Six years ago, Coastal Maine Botanical Gardens in Boothbay decided to convert to organic practices. Many staff members were skeptical that they could maintain a high standard of care with a limited budget if they went this route, but they thought it was vital to try. The experiment has been an overwhelming success: Plants are far healthier, pollinators more diverse, visitors happier and costs have remained the same or decreased.
“These seem like new techniques, because as a society we have collectively forgotten them,” said William Cullina, executive director of the gardens. “I think we’re now only really understanding the scope of this great amnesia that our society underwent post-WWII – the age of big agriculture, petrochemicals and factory farms. It certainly transformed the way we eat. It’s made food more available, cheaper.
We’ve been able to treat human and plant disease. But we’ve delegated this process that used to be so visceral and real to everybody – of growing, preserving, preparing your own food – to corporations with the idea that we can trust them, that they have our best interests at heart. Unfortunately that’s not always the case.”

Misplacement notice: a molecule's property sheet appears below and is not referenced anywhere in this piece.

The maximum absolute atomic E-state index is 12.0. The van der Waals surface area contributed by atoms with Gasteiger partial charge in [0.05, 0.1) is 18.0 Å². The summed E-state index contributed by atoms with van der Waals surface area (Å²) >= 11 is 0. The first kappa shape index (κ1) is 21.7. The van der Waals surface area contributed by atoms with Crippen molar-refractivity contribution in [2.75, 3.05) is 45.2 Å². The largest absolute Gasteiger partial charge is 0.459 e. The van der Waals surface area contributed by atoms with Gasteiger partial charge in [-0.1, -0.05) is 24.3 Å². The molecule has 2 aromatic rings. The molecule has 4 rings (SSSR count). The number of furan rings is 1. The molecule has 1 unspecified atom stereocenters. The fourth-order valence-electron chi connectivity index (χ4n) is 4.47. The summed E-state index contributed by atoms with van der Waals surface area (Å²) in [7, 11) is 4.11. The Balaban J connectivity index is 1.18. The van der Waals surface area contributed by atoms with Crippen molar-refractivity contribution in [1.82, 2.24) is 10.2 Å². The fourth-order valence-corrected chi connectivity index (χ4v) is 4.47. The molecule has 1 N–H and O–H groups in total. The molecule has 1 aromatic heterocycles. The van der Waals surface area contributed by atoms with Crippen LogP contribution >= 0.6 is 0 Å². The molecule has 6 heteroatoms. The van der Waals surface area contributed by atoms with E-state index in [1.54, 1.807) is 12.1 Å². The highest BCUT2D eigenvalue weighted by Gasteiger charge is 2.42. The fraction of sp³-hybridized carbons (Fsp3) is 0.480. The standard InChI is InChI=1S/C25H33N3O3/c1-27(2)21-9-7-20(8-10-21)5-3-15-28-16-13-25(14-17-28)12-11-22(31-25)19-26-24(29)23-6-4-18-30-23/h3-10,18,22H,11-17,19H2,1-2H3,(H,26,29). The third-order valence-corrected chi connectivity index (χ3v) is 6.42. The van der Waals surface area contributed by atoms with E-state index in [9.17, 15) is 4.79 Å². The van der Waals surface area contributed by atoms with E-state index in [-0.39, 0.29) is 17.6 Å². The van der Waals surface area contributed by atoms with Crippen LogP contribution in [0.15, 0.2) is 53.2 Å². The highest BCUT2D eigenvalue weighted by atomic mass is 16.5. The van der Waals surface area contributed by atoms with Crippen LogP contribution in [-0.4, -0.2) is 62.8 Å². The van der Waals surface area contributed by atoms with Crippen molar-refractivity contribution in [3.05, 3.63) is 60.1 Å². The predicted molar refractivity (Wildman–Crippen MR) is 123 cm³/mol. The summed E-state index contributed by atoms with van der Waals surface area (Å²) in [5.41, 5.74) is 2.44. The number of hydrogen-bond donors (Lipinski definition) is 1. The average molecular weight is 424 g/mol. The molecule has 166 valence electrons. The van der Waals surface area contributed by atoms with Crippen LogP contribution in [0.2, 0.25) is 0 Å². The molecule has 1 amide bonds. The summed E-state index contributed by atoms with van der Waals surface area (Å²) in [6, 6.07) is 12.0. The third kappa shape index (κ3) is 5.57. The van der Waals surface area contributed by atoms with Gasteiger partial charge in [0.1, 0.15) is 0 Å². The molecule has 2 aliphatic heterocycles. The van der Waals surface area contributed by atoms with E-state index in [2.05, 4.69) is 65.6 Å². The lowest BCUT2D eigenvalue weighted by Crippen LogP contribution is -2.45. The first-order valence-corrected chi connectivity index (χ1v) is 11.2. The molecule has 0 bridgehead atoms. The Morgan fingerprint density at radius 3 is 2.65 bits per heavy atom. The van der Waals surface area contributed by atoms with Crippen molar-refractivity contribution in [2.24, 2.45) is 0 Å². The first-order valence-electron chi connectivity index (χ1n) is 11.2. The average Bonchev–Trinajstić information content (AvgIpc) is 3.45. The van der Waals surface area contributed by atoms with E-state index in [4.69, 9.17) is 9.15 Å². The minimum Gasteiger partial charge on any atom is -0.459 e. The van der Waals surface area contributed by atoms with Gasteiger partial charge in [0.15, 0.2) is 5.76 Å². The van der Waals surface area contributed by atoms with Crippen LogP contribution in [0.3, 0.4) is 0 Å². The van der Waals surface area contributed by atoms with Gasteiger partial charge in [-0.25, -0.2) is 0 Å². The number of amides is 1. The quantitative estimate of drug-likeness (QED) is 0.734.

Similarly, in growing ornamental plants,Cullina noted that when he went to school in the 1980s and ‘90s, his professors had grown up in the chemical era when DDT and so many insecticides had solved so many problems. So that’s how he was taught to manage problems – “in stark contrast with what I had learned when I was young.” Horticulturists learned over and over again, however, that synthetic chemicals work for a short time, “but Mother Nature always has a way of getting around” those methods. — (December 2015) by JE for the Maine Organic Farmers and Gardeners Association.